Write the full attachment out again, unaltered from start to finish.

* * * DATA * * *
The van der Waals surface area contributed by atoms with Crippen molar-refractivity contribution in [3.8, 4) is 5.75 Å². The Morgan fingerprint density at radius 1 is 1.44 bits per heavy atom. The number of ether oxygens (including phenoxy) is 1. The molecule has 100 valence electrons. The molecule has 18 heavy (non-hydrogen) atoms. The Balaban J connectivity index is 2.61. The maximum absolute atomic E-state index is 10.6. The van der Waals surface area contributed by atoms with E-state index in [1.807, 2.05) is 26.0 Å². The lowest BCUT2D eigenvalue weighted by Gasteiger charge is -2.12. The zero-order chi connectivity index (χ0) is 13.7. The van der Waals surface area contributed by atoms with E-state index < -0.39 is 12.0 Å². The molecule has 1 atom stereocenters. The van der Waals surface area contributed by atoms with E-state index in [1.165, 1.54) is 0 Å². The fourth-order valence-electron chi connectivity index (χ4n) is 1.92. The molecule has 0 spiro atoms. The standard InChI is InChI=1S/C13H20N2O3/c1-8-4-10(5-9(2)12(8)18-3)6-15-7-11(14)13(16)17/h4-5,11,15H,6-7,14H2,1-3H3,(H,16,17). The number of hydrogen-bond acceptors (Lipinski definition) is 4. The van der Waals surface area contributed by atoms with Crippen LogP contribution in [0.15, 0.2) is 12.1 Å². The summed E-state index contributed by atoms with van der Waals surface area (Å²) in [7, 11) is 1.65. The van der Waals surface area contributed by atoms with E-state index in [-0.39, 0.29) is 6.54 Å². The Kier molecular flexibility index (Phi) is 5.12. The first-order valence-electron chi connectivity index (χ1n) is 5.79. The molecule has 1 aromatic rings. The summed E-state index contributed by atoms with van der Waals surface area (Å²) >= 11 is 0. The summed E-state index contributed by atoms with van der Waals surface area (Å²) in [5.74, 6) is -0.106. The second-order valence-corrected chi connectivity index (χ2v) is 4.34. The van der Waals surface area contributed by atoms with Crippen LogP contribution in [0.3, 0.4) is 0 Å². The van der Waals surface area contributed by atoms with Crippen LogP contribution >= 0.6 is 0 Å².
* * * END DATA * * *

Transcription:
The van der Waals surface area contributed by atoms with Crippen molar-refractivity contribution in [3.8, 4) is 5.75 Å². The Morgan fingerprint density at radius 1 is 1.44 bits per heavy atom. The number of ether oxygens (including phenoxy) is 1. The molecule has 100 valence electrons. The molecule has 18 heavy (non-hydrogen) atoms. The Balaban J connectivity index is 2.61. The maximum absolute atomic E-state index is 10.6. The van der Waals surface area contributed by atoms with E-state index in [1.807, 2.05) is 26.0 Å². The lowest BCUT2D eigenvalue weighted by Gasteiger charge is -2.12. The zero-order chi connectivity index (χ0) is 13.7. The van der Waals surface area contributed by atoms with E-state index < -0.39 is 12.0 Å². The molecule has 1 atom stereocenters. The van der Waals surface area contributed by atoms with E-state index in [1.165, 1.54) is 0 Å². The fourth-order valence-electron chi connectivity index (χ4n) is 1.92. The molecule has 0 spiro atoms. The standard InChI is InChI=1S/C13H20N2O3/c1-8-4-10(5-9(2)12(8)18-3)6-15-7-11(14)13(16)17/h4-5,11,15H,6-7,14H2,1-3H3,(H,16,17). The number of hydrogen-bond acceptors (Lipinski definition) is 4. The van der Waals surface area contributed by atoms with Crippen LogP contribution in [0.15, 0.2) is 12.1 Å². The summed E-state index contributed by atoms with van der Waals surface area (Å²) in [7, 11) is 1.65. The van der Waals surface area contributed by atoms with E-state index in [-0.39, 0.29) is 6.54 Å². The Kier molecular flexibility index (Phi) is 5.12. The first-order valence-electron chi connectivity index (χ1n) is 5.79. The molecule has 1 aromatic rings. The summed E-state index contributed by atoms with van der Waals surface area (Å²) >= 11 is 0. The summed E-state index contributed by atoms with van der Waals surface area (Å²) in [5.74, 6) is -0.106. The second-order valence-corrected chi connectivity index (χ2v) is 4.34. The van der Waals surface area contributed by atoms with Crippen LogP contribution in [0.3, 0.4) is 0 Å². The van der Waals surface area contributed by atoms with Crippen LogP contribution >= 0.6 is 0 Å².